This past week has been an odd one, not a bad one, but an odd one, with of the action only really taking place, or becoming possible to watch, very, very late in the week. There was fights early on the week that weren't televised until Saturday, the biggest bout featuring an Asian took place on Saturday night in the US, there was two touted Uzbek's in action on Saturday night and a lot of action took place in Osaka on Sunday. Due to that these awards are going out a little later than usual, though we suspect we all know who's sweeping most of the awards this week!
Fighter of the Week
It's fair to say there was only one fighter in the running for the Fighter of the Week award and that was Japan's Masayoshi Nakatani, who scored a notable upset win as he stopped touted Puerto Rican hopeful Felix Verdejo. Not only did he win however, but there was so many under-lying stories before the bout and during the bout. Nakatani, who hadn't fought in 17 months, had retired in September 2019, had then refound his love for the sport, signed with Teiken, and was dropped twice en route to a great comeback. This week was Nakatani's week, and hopefully a world title fight in 2021 will follow.
Performance of the Week
Had Nakatani just won a pretty dull fight we'd have had to find someone else for our performance of the week, but lets be honest his performance was great, gutsy, determined and full of hunger. The things we had questioned before the bout. He had been dropped in the opening round, as Verdejo couldn't miss him with the right hand, and he was rocked several more times by huge right hands from the Puerto Rican. He was dropped to a knee in round 4 as a loss looked like a formality. Then he gritted it out, and turned it around, turning the bout on it's head with one of the greatest comebacks of 2019. It was a performance worthy of rave review and this weeks Performance of the Week.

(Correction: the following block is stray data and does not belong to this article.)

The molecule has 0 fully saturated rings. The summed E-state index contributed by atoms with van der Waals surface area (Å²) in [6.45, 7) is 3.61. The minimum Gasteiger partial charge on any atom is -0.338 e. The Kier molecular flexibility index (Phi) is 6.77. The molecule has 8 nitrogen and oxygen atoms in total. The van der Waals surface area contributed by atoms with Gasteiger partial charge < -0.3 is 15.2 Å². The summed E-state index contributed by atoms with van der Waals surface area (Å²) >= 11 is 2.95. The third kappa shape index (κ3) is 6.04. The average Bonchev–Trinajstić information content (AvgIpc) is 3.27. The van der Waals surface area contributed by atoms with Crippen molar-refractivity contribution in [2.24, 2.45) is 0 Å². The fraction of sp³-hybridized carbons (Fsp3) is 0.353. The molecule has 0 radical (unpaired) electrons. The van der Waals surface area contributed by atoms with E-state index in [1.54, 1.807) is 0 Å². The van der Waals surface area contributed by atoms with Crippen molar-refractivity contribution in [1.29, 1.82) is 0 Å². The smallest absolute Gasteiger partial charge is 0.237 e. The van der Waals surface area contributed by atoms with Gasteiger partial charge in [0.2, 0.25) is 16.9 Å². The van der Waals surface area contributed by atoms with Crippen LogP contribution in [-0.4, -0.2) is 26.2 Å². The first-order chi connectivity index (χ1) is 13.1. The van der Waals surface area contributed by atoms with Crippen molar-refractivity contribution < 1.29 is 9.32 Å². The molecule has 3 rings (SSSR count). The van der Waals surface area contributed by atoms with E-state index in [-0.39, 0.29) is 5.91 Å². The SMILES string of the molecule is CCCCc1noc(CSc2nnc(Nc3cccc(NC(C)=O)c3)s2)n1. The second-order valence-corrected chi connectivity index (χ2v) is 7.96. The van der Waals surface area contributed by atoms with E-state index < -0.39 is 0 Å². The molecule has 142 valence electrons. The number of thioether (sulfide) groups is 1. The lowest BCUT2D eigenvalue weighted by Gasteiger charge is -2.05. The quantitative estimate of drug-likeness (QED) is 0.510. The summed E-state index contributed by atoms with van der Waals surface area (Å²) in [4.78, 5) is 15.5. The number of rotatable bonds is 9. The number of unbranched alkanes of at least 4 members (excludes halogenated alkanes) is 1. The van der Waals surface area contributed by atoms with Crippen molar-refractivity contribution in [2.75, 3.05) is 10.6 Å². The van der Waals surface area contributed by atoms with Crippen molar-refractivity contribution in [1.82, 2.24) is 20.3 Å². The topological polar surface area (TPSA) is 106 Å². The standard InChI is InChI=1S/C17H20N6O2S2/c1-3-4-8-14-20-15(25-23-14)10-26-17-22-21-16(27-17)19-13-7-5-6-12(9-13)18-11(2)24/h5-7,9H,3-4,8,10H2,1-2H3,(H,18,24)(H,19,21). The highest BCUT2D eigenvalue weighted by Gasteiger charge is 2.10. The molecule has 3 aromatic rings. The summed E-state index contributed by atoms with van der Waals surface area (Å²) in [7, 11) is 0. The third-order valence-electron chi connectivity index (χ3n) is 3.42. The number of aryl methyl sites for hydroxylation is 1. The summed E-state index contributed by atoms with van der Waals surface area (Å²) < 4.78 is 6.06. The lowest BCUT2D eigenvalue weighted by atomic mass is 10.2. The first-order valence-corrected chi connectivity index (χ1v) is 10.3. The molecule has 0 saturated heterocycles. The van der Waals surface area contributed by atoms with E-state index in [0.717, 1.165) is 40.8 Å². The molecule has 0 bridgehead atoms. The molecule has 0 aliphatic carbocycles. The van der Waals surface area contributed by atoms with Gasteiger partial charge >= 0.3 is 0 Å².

Fight of the Week
Masayoshi Nakatani Vs Felix Verdejo
We're sad to do this, but we need to continue raving about the sensational bout between Nakatani and Verdejo which had it all. The fight had drama, it had action and it had intrigue. It wasn't a high tempo bout. It wasn't a slugfest, and it likely won't be on any Fight of the Year short lists, but as a contest it was truly compelling, utterly fascinating and high drama. A must watch, even if, at times, it did lack the intensity of our favourite style of fights.
Round of the Week
Rentaro Kimura Vs Thunder Teruya (Rd3)
Whilst the drama and excitement of Nakatani Vs Verdejo will linger for a long time we don't actually think it had any amazing rounds, and was instead a great fight due to the over arching drama. As for a great round however round 3 of the bout between super prospect Rentaro Kimura and the amazingly named Thunder Teruya was great. The tempo was solid through out, saw both men land some solid blows and even saw the prospect stumbling backwards before turning the tables and hammering Teruya late in the round. It wasn't a round of the year contender, but was very intriguing and entertianing round.
KO of the Week